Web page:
For Loblaw, Gatik says it will transport “multi-temperature” goods and products from the retailer’s microfulfillment centers for inventory pooling across multiple locations, multiple times a day, to retail outposts across the Greater Toronto Area beginning January 2021. The program will cover five routes that will operate 12 hours a day, seven days a week.

“Gatik’s fleet of Class 1-6 autonomous vehicles moves goods from microfulfilment centers and dark stores to pick-up points like retail stores, distribution centers, and offices — known as the middle mile,” Gatik head of policy and communications Richard Steiner told VentureBeat in a recent interview. “This is critical because the middle mile is the most expensive and challenging part of the supply chain for retailers to contend with. … The key to Gatik’s success involves optimizing fixed, predetermined routes, such as those used along the supply chain’s middle mile, countless times each day. The biggest threat to the autonomous revolution is the unknown, or edge cases, which are substantially reduced on fixed journeys.”

In July, Walmart revealed that it had launched a pilot with Gatik to ferry customer orders between select store locations in Bentonville, Arkansas. Gatik’s vans transport items from a warehouse to neighborhood market stores along a two-mile route (or five-mile one-way route) in Bentonville. Each van makes up to 10 runs a day during daylight, with human backup operators behind the wheel.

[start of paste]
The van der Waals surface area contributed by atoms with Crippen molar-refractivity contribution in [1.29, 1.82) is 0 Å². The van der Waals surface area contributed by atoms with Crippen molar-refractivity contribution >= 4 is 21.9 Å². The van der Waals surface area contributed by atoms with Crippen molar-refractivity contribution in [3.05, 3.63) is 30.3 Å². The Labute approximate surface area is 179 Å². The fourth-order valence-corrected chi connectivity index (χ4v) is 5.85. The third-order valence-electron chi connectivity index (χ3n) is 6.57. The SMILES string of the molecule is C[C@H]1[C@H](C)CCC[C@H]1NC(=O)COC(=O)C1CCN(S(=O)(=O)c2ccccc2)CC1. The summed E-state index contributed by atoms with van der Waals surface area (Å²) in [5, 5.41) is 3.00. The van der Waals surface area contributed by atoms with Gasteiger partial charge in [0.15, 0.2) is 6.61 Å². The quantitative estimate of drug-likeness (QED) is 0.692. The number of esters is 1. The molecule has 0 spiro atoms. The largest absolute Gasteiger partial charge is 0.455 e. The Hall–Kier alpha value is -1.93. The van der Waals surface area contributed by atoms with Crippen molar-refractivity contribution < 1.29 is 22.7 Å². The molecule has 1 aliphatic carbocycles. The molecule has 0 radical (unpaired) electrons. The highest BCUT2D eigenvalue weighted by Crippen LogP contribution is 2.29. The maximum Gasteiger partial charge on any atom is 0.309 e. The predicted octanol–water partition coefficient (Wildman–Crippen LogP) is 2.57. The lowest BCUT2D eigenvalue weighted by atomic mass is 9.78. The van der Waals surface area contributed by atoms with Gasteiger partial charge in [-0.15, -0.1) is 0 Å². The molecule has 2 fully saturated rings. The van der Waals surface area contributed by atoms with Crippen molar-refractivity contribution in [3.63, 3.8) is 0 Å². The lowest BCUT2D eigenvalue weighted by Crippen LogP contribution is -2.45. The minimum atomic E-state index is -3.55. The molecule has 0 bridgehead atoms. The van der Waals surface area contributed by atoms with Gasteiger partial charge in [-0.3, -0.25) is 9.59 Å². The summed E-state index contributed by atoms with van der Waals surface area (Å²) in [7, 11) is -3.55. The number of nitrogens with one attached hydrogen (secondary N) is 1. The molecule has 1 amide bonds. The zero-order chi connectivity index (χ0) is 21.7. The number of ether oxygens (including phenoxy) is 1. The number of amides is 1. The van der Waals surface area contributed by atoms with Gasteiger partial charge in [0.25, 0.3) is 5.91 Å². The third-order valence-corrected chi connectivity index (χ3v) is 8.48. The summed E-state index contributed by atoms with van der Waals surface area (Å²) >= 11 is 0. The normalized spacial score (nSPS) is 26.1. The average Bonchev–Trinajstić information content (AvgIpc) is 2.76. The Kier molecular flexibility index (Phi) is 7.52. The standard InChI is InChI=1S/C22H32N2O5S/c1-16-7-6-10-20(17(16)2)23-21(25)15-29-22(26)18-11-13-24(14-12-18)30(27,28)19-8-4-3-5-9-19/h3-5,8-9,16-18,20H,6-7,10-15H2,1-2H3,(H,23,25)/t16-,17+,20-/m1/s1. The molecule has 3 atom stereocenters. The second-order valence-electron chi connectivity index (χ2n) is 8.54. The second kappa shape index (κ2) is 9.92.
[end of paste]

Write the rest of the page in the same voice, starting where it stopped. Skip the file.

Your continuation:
More recently, Gatik received a $100,000 grant from PlanetM, a Michigan Economic Development Corporation program that seeks to fund solutions to pandemic-driven challenges in Michigan. In collaboration with an unnamed partner, referred to as “one of the state’s largest retailers,” Gatik says its autonomous trucks will operate on predetermined, fixed routes throughout Grand Rapids and Rochester.

Gatik says it will continue to target customers such as third-party logistics providers (like FedEx, UPS, and USPS), consumer goods distributors, food and beverage distributors, medical and pharmaceutical distributors, and auto parts distributors for the foreseeable future. The company has raised a total of over $29 million in venture capital. Today’s round was led by Wittington Ventures and Innovation Endeavors, with participation from FM Capital, Intact Ventures, Fontinalis Partners, Dynamo, Reilly Brennan’s Trucks VC, Intact Ventures, and AngelPad.